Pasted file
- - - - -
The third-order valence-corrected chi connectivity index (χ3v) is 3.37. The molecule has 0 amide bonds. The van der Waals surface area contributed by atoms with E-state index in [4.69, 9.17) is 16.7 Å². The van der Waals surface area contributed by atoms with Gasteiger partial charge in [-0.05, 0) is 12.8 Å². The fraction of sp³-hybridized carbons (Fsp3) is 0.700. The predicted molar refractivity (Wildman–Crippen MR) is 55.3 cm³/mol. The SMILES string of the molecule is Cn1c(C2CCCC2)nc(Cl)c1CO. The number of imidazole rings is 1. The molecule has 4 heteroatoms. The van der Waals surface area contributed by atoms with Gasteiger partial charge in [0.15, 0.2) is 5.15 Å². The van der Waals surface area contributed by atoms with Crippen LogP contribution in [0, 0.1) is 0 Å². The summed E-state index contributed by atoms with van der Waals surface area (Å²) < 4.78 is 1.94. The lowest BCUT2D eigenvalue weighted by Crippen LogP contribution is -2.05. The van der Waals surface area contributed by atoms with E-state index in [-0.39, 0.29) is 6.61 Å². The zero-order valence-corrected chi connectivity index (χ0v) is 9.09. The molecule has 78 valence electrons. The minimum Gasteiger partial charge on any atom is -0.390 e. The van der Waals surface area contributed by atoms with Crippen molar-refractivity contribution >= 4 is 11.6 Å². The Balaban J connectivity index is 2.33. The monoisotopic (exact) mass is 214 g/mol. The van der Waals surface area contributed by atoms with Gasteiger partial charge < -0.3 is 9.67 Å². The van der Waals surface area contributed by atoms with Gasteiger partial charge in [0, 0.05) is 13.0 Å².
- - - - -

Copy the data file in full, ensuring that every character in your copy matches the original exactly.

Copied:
The third-order valence-corrected chi connectivity index (χ3v) is 3.37. The molecule has 0 amide bonds. The van der Waals surface area contributed by atoms with E-state index in [4.69, 9.17) is 16.7 Å². The van der Waals surface area contributed by atoms with Gasteiger partial charge in [-0.05, 0) is 12.8 Å². The fraction of sp³-hybridized carbons (Fsp3) is 0.700. The predicted molar refractivity (Wildman–Crippen MR) is 55.3 cm³/mol. The SMILES string of the molecule is Cn1c(C2CCCC2)nc(Cl)c1CO. The number of imidazole rings is 1. The molecule has 4 heteroatoms. The van der Waals surface area contributed by atoms with Gasteiger partial charge in [0.15, 0.2) is 5.15 Å². The van der Waals surface area contributed by atoms with Crippen LogP contribution in [0, 0.1) is 0 Å². The summed E-state index contributed by atoms with van der Waals surface area (Å²) < 4.78 is 1.94. The lowest BCUT2D eigenvalue weighted by Crippen LogP contribution is -2.05. The van der Waals surface area contributed by atoms with E-state index in [-0.39, 0.29) is 6.61 Å². The zero-order valence-corrected chi connectivity index (χ0v) is 9.09. The molecule has 78 valence electrons. The minimum Gasteiger partial charge on any atom is -0.390 e. The van der Waals surface area contributed by atoms with Crippen molar-refractivity contribution >= 4 is 11.6 Å². The Balaban J connectivity index is 2.33. The monoisotopic (exact) mass is 214 g/mol. The van der Waals surface area contributed by atoms with Gasteiger partial charge < -0.3 is 9.67 Å². The van der Waals surface area contributed by atoms with Gasteiger partial charge in [0, 0.05) is 13.0 Å².